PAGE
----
It’s time. After more than 15 months I have to go back to losing George. I have to re-live bringing him to the emergency room – leaving him sitting on the end of the “bed” in the ER exam room – to go home and walk Kita – and coming back to find him being intubated – not to survive – not to be alive again.
I have to master this experience – not turn away over and over – not break down over and over.
The PTSD is owning me – not letting me live in the present – not letting me love without qualification or expectation. The PTSD is getting in my way. It is clouding my thinking. It is making other people treat me differently – I hate that.
I have to make peace with not remembering the last things we said to each other – that wasn’t important – it’s not important – but it owns me. I have to make peace with going home to walk Kita. I have to make peace with only remembering some of the two plus days between when George was intubated and when we let him go. He was already gone. I have to be able to type this brief version of the story without breaking down. I have to be able to stare it down – literally – without turning away. I always turn away.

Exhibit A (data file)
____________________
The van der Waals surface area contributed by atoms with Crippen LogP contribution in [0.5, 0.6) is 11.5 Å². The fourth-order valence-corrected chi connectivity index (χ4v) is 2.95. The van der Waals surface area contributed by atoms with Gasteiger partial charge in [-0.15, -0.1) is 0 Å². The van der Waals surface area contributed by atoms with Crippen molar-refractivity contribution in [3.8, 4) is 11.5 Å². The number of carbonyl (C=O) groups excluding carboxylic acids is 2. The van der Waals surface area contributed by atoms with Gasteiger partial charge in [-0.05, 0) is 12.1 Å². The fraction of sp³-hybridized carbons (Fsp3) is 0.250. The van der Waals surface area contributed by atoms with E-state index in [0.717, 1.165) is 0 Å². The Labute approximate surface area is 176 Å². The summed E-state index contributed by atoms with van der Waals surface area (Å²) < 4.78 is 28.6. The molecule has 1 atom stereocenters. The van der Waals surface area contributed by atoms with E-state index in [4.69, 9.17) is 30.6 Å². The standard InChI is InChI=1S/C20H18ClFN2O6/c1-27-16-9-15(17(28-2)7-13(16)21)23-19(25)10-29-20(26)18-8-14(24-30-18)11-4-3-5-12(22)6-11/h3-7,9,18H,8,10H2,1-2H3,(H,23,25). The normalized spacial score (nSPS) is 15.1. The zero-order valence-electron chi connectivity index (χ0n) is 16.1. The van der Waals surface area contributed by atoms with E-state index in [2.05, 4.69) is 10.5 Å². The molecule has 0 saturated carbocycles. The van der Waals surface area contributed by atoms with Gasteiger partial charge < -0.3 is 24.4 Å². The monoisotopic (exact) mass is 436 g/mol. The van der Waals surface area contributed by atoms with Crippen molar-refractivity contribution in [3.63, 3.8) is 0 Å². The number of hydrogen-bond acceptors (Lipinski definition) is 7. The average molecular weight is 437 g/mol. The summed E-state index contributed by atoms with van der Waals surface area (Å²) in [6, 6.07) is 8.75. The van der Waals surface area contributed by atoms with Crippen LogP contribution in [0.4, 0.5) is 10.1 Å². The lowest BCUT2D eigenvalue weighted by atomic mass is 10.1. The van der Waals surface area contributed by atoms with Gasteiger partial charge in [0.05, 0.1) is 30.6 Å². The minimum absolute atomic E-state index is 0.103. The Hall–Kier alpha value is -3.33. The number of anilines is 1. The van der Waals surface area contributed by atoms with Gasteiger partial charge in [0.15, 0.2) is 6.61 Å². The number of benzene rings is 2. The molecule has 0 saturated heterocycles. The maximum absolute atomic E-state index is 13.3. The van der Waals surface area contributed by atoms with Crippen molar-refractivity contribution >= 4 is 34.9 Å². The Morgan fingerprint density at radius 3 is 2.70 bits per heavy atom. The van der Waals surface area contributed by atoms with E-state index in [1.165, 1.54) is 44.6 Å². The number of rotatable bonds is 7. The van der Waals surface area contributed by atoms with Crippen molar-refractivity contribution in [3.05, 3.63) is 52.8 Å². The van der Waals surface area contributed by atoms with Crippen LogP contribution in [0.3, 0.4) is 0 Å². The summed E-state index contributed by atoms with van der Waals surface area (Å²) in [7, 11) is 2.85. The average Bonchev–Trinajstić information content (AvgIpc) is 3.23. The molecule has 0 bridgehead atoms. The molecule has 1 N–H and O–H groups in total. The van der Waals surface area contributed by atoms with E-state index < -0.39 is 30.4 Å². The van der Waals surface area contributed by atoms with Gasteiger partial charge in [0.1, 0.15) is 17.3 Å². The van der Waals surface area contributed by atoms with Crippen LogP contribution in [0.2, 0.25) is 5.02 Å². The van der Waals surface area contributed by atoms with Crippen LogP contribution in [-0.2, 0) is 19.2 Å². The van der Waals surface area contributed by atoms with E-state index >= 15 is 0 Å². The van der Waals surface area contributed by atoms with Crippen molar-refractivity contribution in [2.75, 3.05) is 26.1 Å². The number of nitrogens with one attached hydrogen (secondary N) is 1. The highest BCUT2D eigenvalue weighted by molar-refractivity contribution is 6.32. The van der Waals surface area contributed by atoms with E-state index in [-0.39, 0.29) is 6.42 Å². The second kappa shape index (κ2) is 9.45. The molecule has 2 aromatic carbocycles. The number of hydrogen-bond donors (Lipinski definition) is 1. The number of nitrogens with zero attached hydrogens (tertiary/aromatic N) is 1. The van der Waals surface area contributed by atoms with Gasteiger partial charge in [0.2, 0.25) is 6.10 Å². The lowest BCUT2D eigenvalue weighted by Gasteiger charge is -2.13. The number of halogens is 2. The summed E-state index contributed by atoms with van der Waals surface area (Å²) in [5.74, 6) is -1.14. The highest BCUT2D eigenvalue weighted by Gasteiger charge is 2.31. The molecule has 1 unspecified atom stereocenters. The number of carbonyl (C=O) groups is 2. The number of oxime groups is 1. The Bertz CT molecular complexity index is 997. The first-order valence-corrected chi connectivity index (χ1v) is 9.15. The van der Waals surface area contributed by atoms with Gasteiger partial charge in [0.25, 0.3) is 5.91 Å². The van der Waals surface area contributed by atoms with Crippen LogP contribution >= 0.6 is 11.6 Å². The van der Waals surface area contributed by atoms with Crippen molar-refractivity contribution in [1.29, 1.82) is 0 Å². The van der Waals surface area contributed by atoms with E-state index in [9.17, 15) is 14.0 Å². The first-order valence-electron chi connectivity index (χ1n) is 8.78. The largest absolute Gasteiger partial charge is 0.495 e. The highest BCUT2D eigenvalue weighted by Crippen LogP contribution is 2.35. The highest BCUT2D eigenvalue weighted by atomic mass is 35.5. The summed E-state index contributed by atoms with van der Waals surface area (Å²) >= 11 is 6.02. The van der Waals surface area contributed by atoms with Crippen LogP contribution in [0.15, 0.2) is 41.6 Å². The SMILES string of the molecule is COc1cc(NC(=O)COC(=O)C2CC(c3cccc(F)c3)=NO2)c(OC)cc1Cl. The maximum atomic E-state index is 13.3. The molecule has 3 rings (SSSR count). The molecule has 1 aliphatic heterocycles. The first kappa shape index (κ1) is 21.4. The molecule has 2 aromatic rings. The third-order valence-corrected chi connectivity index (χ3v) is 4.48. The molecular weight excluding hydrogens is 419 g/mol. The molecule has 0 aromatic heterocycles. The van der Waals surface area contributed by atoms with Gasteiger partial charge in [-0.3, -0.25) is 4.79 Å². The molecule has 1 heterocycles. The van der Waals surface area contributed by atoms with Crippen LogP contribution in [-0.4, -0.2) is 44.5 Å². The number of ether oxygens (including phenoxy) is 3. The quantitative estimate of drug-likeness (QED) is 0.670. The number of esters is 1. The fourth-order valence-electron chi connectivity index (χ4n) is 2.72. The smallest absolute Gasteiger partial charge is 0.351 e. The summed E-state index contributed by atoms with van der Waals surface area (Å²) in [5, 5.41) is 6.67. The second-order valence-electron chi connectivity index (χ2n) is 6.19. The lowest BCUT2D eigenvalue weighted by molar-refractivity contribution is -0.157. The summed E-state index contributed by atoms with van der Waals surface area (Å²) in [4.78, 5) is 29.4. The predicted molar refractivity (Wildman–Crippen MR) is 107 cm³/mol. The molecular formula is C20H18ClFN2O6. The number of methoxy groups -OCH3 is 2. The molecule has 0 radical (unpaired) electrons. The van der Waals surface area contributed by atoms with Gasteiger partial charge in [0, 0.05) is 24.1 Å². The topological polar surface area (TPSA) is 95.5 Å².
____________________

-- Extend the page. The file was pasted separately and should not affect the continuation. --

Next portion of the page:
I think I have accepted that George is dead. Now I have to accept losing him.
I brought George to the ER. He was quickly diagnosed with bilateral diffuse pneumonia and immediately put on antibiotics, fluids and breathing treatments. He was sitting on the end of the bed in the Tufts ER, texting and complaining about how awful he felt. Kita needed to be walked. the nurse suggested that I go home before they moved George to a room – they would figure out the room while I walked Kita. When I came back they were trying to intubate George – and I held his foot – I think he was moving – I think I said soothing things – the situation quickly escalated to an emergency and I was made to leave him. That was really the end of the story.
I brought George to the ER…I left him sitting…I never heard him or felt him touch me again.
I will keep at this until I have control over when I go back to this unimaginable scenario and when I don’t. Right now I don’t have that control. The PTSD owns me and sends me back when I don’t want to go – for now.